Arab leaders betray the Palestinians -- again

Leo Rennert
It was only a few days ago that, amid great fanfare, Egyptian authorities announced the reopening of the Rafah crossing at their border with Gaza.  The move was hailed as a major victory for the Hamas terrorist group, which rules Gaza, and a blow to Israel's blockade of the Gaza Strip.  It was also viewed as a radical switch by Egypt's military rulers away from the more cooperative stance Hosni Mubarak displayed in his relations with Israel. 

But in the Middle East, perceptions and conventional wisdom often turn out to be wrong.  It took only a few days for Egypt to dash Palestinian expectations.

According to a June 1 report by Reuters and Haaretz, the Cairo-Hamas honeymoon has turned sour.  The number of Palestinians allowed to cross into Egypt has turned into a mere trickle -- from 565 last Saturday to 404 on Sunday to 631 on Monday, to 227 on Tuesday and to fewer than 100 by late Wednesday.

"Following the joy that swept most of our people, movement at the crossing yesterday and today was disappointing," a Hamas official told reporters.  And no wonder.  The much touted reopening of the Rafah crossing was starting to look more like the familiar eye-dropper pattern during Mubarak's regime, when the number of Gazans occasionally allowed into Egypt was more symbolic than for real.

Meanwhile, on the West Bank, Mahmoud Abbas's Palestinian Authority also has been running into big-time difficulties with its supposed supporters in the Arab world. 

According to a June 1 dispatch from maannews, the Palestinian news agency, Prime Minister Salam Fayyad reported that the PA has been plunged into a major financial crisis, unable to meet its bills and payrolls, because Arab regimes were not delivering all the money that they had pledged -- the massive contributions that drew earlier headlines.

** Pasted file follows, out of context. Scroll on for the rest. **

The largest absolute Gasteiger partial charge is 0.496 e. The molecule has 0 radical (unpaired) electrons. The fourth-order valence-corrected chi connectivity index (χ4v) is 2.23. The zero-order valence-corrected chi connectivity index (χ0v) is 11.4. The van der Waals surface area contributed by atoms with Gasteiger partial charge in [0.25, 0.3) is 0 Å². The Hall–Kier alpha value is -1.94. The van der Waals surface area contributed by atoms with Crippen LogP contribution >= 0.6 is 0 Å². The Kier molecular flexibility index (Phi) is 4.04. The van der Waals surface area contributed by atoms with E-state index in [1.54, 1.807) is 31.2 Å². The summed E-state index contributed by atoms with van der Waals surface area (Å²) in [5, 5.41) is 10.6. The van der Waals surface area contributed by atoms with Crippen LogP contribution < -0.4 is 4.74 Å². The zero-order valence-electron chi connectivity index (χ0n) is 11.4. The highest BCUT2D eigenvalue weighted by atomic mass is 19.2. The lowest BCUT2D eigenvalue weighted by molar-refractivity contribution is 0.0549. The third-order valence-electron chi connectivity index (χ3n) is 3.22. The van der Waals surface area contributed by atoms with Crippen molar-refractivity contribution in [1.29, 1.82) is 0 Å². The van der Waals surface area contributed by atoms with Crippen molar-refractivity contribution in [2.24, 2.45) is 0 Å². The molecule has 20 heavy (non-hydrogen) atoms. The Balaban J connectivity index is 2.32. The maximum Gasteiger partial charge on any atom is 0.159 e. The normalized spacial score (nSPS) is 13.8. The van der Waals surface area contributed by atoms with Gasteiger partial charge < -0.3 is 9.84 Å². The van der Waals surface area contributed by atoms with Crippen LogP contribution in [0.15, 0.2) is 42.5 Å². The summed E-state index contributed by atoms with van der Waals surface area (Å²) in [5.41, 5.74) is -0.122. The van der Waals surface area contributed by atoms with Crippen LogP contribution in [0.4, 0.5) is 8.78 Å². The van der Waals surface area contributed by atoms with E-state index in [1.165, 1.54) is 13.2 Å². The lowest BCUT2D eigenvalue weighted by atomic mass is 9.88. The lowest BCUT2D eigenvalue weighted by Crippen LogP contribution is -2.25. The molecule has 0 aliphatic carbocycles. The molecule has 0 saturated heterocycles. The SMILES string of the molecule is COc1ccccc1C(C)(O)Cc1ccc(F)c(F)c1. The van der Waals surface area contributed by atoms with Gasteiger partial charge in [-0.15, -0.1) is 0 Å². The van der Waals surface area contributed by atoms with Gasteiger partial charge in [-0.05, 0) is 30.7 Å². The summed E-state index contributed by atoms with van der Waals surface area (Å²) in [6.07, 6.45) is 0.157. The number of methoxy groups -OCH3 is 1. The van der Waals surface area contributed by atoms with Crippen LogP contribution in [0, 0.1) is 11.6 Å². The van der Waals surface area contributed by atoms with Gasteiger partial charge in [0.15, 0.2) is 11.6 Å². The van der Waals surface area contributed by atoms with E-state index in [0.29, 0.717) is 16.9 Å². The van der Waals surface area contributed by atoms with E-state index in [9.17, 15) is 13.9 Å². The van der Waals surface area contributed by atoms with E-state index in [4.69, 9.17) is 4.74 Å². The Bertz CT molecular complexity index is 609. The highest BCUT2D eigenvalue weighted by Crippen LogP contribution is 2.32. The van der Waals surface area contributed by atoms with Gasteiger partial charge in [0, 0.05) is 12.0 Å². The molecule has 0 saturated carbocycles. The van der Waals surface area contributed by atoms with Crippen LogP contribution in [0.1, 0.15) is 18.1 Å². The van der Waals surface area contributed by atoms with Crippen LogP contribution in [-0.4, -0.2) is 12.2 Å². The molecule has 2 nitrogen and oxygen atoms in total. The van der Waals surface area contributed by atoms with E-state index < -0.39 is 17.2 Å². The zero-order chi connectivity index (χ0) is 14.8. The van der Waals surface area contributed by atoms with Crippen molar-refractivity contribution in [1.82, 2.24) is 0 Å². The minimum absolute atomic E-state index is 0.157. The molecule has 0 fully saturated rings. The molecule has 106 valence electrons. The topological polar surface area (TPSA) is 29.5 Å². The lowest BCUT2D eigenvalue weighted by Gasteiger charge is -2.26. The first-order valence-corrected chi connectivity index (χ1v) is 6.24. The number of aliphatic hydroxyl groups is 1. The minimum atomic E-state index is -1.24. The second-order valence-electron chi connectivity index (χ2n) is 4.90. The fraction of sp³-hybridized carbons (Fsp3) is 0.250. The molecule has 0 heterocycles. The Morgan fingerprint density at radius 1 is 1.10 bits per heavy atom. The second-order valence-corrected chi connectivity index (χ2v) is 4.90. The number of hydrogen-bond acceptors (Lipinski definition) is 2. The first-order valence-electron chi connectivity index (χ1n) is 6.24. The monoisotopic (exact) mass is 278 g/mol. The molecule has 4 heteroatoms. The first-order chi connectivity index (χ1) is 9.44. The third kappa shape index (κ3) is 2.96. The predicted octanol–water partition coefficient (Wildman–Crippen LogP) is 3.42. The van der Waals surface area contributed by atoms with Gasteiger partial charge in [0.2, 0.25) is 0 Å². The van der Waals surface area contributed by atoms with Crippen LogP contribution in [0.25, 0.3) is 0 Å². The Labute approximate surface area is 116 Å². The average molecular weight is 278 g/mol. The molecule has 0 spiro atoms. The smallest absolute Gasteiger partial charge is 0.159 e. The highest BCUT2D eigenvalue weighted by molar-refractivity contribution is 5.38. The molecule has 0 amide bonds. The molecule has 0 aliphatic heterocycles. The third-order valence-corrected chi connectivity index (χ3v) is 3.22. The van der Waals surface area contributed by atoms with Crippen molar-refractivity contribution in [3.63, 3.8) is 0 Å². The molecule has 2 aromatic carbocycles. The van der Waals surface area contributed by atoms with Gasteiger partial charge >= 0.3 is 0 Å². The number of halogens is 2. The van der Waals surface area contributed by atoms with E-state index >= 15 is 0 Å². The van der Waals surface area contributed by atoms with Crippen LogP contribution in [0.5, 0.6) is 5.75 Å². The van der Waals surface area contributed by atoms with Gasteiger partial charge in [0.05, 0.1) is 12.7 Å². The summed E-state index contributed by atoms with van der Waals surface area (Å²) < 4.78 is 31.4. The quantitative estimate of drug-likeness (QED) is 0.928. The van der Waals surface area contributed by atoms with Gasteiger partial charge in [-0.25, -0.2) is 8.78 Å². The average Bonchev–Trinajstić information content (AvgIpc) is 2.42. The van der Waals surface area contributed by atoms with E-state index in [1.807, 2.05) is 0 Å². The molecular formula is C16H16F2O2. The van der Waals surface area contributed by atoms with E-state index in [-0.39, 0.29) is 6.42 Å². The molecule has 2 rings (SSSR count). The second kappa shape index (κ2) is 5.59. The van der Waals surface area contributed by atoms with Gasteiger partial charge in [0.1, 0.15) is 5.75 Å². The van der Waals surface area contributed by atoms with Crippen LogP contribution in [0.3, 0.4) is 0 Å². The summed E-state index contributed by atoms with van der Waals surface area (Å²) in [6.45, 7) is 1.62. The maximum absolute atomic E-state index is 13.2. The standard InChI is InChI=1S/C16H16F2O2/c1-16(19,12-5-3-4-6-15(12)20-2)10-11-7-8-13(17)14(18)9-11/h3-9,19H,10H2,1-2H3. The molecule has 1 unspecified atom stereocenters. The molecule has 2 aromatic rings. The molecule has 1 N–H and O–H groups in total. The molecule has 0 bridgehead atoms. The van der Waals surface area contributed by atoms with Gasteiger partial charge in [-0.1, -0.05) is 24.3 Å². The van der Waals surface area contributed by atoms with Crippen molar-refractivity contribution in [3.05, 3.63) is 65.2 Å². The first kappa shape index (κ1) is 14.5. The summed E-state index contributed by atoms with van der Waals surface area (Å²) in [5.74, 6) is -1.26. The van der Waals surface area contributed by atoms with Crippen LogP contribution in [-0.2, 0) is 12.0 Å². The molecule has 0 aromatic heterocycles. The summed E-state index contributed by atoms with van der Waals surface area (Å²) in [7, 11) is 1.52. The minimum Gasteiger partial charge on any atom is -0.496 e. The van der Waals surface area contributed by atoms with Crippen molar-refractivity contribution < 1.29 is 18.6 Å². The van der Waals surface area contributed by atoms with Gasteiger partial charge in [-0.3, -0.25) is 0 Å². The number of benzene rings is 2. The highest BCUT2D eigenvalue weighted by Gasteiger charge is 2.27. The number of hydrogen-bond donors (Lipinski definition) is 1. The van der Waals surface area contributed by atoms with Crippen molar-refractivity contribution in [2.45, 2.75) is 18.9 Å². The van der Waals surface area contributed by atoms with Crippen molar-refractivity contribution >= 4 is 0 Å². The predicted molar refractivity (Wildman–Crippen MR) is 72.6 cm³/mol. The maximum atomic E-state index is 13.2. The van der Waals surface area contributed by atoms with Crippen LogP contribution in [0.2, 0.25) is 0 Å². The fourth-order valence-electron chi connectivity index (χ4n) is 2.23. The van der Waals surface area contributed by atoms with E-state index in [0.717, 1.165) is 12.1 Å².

Fayyad bemoaned a "serious shortfall" in the PA's exchequer, blaming Arab countries, including oil-rich regimes, for delivering only a combined total of $52.5 million a month since the beginning of this year -- "much less than they committed for."

Contrast this with the European Union and Uncle Sam, who actually deliver what they promise.

It's a new chapter in an old story -- Arab leaders are most generous in aiding Palestinians with fulsome rhetoric, but when it comes to concrete actions, including hard cash, they turn tail. 

It was only a few days ago that, amid great fanfare, Egyptian authorities announced the reopening of the Rafah crossing at their border with Gaza.  The move was hailed as a major victory for the Hamas terrorist group, which rules Gaza, and a blow to Israel's blockade of the Gaza Strip.  It was also viewed as a radical switch by Egypt's military rulers away from the more cooperative stance Hosni Mubarak displayed in his relations with Israel. 

But in the Middle East, perceptions and conventional wisdom often turn out to be wrong.  It took only a few days for Egypt to dash Palestinian expectations.

According to a June 1 report by Reuters and Haaretz, the Cairo-Hamas honeymoon has turned sour.  The number of Palestinians allowed to cross into Egypt has turned into a mere trickle -- from 565 last Saturday to 404 on Sunday to 631 on Monday, to 227 on Tuesday and to fewer than 100 by late Wednesday.

"Following the joy that swept most of our people, movement at the crossing yesterday and today was disappointing," a Hamas official told reporters.  And no wonder.  The much touted reopening of the Rafah crossing was starting to look more like the familiar eye-dropper pattern during Mubarak's regime, when the number of Gazans occasionally allowed into Egypt was more symbolic than for real.

Meanwhile, on the West Bank, Mahmoud Abbas's Palestinian Authority also has been running into big-time difficulties with its supposed supporters in the Arab world. 

According to a June 1 dispatch from maannews, the Palestinian news agency, Prime Minister Salam Fayyad reported that the PA has been plunged into a major financial crisis, unable to meet its bills and payrolls, because Arab regimes were not delivering all the money that they had pledged -- the massive contributions that drew earlier headlines.

Fayyad bemoaned a "serious shortfall" in the PA's exchequer, blaming Arab countries, including oil-rich regimes, for delivering only a combined total of $52.5 million a month since the beginning of this year -- "much less than they committed for."

Contrast this with the European Union and Uncle Sam, who actually deliver what they promise.

It's a new chapter in an old story -- Arab leaders are most generous in aiding Palestinians with fulsome rhetoric, but when it comes to concrete actions, including hard cash, they turn tail.